South Korea

  • Geumchan HwangEmail author
  • Kyu-soo Chung
Part of the Sports Economics, Management and Policy book series (SEMP, volume 15)


South Korea has a long history of volunteering, one that is based on the traditional spirit of mutual goodness among Korean neighborhoods. It was early in the 1900s that Korea was introduced to the concept and activities of Western volunteering through the Young Men’s Christian Association (YMCA). In the 1960s, volunteering was widely promoted by the Red Cross. In 1988, the sports volunteer spirit picked up great momentum across the country, thanks to the 1988 Seoul Olympic Games. In 2006, the Korean government passed the Framework Act on Volunteer Service Activities (FAVSA). Therein, volunteering is defined as “an activity performed by an individual or organization for the benefit of community, country, and human society for nothing in return” (Volunteering Korea, 2018). Sports organizations, however, differ in how they perceive the concept of volunteering. Rather than focusing on public interest, sports organizations perceive volunteer efforts as a marketing vehicle that benefits the organization. The number of volunteers in South Korea has continually increased; as of April 2018, Korea had 12,478,314 people registered as volunteers (male, 5,367,855; female, 7,110,459; Ministry of the Interior and Safety, 2018). The sports volunteering system in South Korea has developed in recent decades along two main streams: (1) hosting large-scale sport events and (2) sports for all. However, the current policy of sports volunteering has several limitations. It is necessary to develop a long-term plan to improve the impact of sports volunteering in Korean society.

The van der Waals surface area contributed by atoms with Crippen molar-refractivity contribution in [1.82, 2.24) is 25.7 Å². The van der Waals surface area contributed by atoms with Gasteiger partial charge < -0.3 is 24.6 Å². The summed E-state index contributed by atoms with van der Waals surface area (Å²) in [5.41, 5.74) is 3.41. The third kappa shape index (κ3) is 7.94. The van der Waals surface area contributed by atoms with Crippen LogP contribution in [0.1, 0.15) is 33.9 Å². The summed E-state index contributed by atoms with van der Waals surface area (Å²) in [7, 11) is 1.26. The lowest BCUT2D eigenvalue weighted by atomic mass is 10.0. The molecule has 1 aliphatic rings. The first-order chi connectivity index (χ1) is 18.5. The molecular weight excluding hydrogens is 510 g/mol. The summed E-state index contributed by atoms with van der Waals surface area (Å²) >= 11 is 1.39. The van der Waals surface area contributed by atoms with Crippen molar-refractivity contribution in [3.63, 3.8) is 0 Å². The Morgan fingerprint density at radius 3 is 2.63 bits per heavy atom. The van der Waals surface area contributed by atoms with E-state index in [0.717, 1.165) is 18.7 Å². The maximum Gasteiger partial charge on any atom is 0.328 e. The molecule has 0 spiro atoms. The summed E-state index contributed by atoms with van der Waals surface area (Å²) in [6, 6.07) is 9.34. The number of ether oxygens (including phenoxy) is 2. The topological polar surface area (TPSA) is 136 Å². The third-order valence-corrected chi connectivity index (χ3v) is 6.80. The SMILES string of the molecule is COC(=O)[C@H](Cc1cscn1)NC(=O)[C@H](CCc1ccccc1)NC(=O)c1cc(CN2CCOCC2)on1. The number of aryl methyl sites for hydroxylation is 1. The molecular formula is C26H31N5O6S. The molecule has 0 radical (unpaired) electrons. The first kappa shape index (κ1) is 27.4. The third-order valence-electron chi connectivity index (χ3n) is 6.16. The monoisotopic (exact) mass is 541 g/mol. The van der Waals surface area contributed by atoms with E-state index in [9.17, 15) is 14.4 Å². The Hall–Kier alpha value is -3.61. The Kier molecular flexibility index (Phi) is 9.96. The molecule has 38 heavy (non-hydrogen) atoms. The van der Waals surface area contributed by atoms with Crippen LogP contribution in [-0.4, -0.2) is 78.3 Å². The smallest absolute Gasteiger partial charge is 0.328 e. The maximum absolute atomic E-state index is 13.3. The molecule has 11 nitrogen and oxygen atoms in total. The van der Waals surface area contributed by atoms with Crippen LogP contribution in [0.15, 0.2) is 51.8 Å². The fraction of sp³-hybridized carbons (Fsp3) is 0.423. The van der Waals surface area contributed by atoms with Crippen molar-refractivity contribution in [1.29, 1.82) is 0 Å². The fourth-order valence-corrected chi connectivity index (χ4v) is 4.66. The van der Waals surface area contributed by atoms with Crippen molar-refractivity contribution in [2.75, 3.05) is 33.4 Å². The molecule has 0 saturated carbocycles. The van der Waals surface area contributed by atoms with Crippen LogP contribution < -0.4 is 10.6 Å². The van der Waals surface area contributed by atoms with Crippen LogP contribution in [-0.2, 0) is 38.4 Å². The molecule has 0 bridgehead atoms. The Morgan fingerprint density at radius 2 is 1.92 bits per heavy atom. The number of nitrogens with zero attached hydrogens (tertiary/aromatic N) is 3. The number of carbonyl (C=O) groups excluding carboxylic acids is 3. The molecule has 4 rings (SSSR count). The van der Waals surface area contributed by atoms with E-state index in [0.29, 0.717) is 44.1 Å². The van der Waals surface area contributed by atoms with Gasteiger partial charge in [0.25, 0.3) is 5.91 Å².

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Copyright information

© Springer Nature Switzerland AG 2018

Authors and Affiliations

  1. 1.Department of Human Performance and Health EducationWestern Michigan UniversityKalamazooUSA
  2. 2.Department of Exercise Science and Sport ManagementKennesaw State UniversityKennesawUSA

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